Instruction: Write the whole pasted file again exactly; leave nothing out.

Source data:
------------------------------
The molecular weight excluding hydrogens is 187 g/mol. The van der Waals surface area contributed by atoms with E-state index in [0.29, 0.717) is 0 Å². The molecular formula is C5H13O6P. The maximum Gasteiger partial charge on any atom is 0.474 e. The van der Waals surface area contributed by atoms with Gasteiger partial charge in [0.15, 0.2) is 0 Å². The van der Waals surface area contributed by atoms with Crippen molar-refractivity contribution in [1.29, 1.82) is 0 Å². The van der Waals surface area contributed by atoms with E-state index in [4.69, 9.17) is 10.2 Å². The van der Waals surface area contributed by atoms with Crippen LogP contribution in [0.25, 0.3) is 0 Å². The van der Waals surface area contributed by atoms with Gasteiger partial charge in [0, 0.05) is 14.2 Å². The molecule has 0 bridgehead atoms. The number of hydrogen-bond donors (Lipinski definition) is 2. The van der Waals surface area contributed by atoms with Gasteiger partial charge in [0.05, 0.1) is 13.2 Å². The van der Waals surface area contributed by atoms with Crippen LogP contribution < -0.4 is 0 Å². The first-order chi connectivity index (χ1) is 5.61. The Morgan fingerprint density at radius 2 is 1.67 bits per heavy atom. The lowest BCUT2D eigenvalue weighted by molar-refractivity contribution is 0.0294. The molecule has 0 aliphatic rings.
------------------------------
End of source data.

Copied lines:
The molecular weight excluding hydrogens is 187 g/mol. The van der Waals surface area contributed by atoms with E-state index in [0.29, 0.717) is 0 Å². The molecular formula is C5H13O6P. The maximum Gasteiger partial charge on any atom is 0.474 e. The van der Waals surface area contributed by atoms with Gasteiger partial charge in [0.15, 0.2) is 0 Å². The van der Waals surface area contributed by atoms with Crippen molar-refractivity contribution in [1.29, 1.82) is 0 Å². The van der Waals surface area contributed by atoms with E-state index in [4.69, 9.17) is 10.2 Å². The van der Waals surface area contributed by atoms with Crippen LogP contribution in [0.25, 0.3) is 0 Å². The van der Waals surface area contributed by atoms with Gasteiger partial charge in [0, 0.05) is 14.2 Å². The molecule has 0 bridgehead atoms. The number of hydrogen-bond donors (Lipinski definition) is 2. The van der Waals surface area contributed by atoms with Gasteiger partial charge in [0.05, 0.1) is 13.2 Å². The van der Waals surface area contributed by atoms with Crippen LogP contribution < -0.4 is 0 Å². The first-order chi connectivity index (χ1) is 5.61. The Morgan fingerprint density at radius 2 is 1.67 bits per heavy atom. The lowest BCUT2D eigenvalue weighted by molar-refractivity contribution is 0.0294. The molecule has 0 aliphatic rings.